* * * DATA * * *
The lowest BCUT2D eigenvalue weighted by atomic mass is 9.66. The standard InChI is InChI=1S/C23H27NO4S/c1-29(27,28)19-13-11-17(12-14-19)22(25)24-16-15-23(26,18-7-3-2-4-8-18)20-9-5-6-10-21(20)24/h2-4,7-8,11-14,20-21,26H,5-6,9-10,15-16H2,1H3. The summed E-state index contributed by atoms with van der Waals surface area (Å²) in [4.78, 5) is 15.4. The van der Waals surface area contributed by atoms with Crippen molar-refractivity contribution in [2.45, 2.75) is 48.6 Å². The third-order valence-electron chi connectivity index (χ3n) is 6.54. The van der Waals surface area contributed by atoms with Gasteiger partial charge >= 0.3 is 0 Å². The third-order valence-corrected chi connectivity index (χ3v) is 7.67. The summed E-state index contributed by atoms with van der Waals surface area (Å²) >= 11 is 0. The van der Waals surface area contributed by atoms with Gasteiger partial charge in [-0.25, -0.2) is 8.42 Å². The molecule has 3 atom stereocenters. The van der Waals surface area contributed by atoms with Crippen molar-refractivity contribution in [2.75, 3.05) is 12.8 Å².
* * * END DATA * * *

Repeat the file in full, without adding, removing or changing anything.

The lowest BCUT2D eigenvalue weighted by atomic mass is 9.66. The standard InChI is InChI=1S/C23H27NO4S/c1-29(27,28)19-13-11-17(12-14-19)22(25)24-16-15-23(26,18-7-3-2-4-8-18)20-9-5-6-10-21(20)24/h2-4,7-8,11-14,20-21,26H,5-6,9-10,15-16H2,1H3. The summed E-state index contributed by atoms with van der Waals surface area (Å²) in [4.78, 5) is 15.4. The van der Waals surface area contributed by atoms with Crippen molar-refractivity contribution in [2.45, 2.75) is 48.6 Å². The third-order valence-electron chi connectivity index (χ3n) is 6.54. The van der Waals surface area contributed by atoms with Gasteiger partial charge >= 0.3 is 0 Å². The third-order valence-corrected chi connectivity index (χ3v) is 7.67. The summed E-state index contributed by atoms with van der Waals surface area (Å²) >= 11 is 0. The van der Waals surface area contributed by atoms with Gasteiger partial charge in [-0.25, -0.2) is 8.42 Å². The molecule has 3 atom stereocenters. The van der Waals surface area contributed by atoms with Crippen molar-refractivity contribution in [2.75, 3.05) is 12.8 Å².